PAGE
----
Are sanctions the cause for the recent gas crisis in government-held territory?
This winter, Syrians living in government held territory have experienced a devastating fuel shortage, limiting their access to gas for heating or cooking. The government has blamed these shortages on Western sanctions, and specifically on an advisory released by the US Treasury Department in November reaffirming its power to expand sanctions against entities complicit in importing oil to Syria. The US, EU and other countries responsible for sanctions in Syria have consistently denied such claims, instead arguing that it is the corruption and mismanagement of the Syrian government itself, combined with the devastating effects of the conflict, that have led to deprivation in the country.
The truth is probably somewhere in between. Before the conflict Syria produced the vast majority of its own oil, but it is now almost completely reliant on imports. The collapse of the oil industry was a direct result of the conflict. Additionally, this winter was particularly cold, raising demand for gas, and when paired with the wide spread economic effects of eight years of war, it is not surprising that civilians may face a gas shortage. These conditions have been exacerbated by widespread government corruption. For example, SJAC has documented incidences in which civilians waiting in line for gas are cut in line by military groups, who buy up the vast majority of the supply and then resell it at exorbitant prices, often at the same location as the original sale. So, while it is likely that the sanctions regime, against both the government and oil-producing Iran, is another factor in Syria’s gas crisis, the government has failed to assist Syrian civilians during the shortage, instead allowing corruption to run rampant.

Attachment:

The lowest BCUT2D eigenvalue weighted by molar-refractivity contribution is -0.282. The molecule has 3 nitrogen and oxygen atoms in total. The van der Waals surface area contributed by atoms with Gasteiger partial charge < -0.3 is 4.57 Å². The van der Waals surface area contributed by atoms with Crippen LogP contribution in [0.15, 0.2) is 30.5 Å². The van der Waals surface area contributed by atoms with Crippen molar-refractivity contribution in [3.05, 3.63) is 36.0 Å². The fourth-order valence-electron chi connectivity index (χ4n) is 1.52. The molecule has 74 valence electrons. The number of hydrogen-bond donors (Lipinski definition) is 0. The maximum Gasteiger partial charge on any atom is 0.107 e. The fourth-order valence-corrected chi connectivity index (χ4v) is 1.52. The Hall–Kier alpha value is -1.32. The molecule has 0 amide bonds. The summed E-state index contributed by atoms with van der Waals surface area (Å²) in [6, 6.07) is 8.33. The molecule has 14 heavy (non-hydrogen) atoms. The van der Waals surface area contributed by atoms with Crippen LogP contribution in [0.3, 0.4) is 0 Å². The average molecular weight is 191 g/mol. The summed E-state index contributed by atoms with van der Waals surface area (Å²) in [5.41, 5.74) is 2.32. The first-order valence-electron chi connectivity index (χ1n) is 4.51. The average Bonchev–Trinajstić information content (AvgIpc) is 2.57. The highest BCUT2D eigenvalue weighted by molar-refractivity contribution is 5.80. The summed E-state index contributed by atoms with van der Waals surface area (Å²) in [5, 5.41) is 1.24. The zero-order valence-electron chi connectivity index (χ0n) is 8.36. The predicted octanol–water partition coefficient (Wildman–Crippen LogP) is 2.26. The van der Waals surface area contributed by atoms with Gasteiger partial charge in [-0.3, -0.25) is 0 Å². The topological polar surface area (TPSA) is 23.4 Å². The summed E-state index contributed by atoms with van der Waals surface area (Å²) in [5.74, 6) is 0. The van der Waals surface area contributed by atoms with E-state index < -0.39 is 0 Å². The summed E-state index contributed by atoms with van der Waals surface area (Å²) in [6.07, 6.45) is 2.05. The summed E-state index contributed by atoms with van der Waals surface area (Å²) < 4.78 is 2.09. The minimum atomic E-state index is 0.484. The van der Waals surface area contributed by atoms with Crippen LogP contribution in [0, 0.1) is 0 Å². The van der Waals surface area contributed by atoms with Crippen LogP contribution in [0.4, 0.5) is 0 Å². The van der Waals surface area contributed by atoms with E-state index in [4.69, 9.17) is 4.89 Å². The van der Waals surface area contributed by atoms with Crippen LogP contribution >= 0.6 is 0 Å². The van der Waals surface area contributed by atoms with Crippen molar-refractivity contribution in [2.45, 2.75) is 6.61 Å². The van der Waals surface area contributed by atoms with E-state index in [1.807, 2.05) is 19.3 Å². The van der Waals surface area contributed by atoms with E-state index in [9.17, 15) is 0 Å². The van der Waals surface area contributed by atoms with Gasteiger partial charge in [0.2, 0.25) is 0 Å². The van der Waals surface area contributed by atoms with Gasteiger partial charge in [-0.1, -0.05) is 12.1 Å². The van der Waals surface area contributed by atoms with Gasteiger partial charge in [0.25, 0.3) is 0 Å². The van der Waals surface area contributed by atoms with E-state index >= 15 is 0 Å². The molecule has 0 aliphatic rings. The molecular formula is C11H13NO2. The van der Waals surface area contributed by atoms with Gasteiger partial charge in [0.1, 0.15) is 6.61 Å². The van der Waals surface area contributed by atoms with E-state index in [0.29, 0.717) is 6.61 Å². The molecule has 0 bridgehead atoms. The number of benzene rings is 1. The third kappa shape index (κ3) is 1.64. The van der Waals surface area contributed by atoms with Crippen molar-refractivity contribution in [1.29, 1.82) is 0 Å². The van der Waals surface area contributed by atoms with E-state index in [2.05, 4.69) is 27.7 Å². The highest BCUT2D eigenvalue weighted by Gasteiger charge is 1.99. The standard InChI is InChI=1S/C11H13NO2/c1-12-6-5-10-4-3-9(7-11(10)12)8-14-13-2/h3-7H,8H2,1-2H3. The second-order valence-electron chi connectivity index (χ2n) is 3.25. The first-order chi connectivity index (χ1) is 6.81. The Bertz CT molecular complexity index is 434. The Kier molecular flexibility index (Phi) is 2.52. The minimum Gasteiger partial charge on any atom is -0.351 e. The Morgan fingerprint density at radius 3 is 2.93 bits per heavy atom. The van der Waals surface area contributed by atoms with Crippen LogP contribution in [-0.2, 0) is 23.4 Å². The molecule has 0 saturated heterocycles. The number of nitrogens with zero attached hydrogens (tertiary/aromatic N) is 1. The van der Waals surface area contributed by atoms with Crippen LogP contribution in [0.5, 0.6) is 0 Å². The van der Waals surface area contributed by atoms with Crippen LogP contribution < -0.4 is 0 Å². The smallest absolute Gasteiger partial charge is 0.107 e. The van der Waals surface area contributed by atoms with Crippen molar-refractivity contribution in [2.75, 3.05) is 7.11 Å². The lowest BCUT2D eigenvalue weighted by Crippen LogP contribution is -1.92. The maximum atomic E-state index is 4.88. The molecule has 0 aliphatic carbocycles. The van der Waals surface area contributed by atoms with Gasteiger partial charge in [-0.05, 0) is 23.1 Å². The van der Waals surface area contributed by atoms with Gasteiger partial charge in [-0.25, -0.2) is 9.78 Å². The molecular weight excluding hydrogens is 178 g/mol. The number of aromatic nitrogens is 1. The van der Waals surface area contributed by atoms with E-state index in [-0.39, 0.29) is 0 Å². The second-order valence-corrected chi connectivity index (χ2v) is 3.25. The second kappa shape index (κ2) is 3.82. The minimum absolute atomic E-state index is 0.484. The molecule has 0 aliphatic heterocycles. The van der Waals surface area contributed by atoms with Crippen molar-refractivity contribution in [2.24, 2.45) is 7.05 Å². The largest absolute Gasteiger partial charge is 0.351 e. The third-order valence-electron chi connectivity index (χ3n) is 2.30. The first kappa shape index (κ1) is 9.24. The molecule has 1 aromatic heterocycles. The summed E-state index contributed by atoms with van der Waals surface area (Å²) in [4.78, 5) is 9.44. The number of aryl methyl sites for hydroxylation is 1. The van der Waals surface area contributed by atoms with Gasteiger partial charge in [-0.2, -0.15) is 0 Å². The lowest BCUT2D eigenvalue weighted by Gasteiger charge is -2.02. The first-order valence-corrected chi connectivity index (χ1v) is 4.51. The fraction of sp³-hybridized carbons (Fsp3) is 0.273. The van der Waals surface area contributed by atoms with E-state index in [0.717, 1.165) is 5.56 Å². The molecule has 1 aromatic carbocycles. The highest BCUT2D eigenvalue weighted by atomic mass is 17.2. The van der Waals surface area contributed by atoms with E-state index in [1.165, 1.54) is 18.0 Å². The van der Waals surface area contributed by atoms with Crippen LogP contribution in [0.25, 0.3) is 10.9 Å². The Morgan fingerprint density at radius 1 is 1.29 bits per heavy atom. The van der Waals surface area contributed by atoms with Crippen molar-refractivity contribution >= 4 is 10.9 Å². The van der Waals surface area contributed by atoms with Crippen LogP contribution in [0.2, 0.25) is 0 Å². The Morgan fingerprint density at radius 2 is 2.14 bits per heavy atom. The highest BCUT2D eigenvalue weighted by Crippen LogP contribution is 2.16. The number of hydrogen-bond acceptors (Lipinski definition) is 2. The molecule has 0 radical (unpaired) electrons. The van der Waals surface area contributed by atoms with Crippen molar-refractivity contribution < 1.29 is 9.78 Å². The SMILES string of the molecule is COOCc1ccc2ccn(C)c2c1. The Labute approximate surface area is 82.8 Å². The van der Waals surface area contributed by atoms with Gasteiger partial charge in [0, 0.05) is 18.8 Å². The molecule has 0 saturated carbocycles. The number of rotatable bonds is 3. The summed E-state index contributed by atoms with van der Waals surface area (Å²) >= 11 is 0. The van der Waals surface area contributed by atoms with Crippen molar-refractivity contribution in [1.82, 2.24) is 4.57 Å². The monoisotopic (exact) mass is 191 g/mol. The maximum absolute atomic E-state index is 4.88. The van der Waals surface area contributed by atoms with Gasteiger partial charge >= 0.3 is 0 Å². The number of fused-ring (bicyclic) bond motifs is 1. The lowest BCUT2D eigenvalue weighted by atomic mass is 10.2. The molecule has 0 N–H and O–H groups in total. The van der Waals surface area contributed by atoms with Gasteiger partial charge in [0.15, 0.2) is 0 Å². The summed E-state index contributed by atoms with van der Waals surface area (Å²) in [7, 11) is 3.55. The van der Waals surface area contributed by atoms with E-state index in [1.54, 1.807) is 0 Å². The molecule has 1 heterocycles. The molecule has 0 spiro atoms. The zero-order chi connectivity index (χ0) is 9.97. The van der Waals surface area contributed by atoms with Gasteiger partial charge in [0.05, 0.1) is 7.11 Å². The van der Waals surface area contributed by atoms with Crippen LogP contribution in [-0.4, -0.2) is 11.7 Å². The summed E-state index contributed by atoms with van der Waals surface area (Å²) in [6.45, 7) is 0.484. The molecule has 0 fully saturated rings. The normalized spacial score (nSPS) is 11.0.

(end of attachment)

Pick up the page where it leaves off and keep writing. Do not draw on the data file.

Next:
Are sanctions an effective human rights tool?
Sanctions can be a powerful tool to coerce countries into changing policy. They can directly disrupt the ability of the government to wage war or commit crimes, and may serve as a powerful incentive for negotiators by leveraging the possibility of lifting sanctions and linking them to human rights benchmarks. As reconstruction efforts begin, sanctions against construction companies willing to work with the Syrian government, such as those against entities working on the Marota City development, could block some building projects and effectively protect private property. SJAC is supportive of targeted sanctions, particularly sanctions on reconstruction efforts, and believes they are an integral part of the international community’s response to government attempts to force demographic change and expropriate property.
However, sanctions ultimately have a limited reach. Strong sanctions against the Syrian government since the outset of the conflict (and in the case of the US, since before the conflict), have, till now, had little effect on government actions. Moreover, in some cases wealthy government allies in Syria have been able to dodge the most negative impacts of sanctions, such as when close government ally and cousin of the president, Rami Makhlouf, was able to maintain his Swiss bank account and relationship with a Panamanian law firm even after EU sanctions took effect. While sanctions can have a powerful impact, they must ultimately be understood as just one aspect of a larger diplomatic and accountability strategy.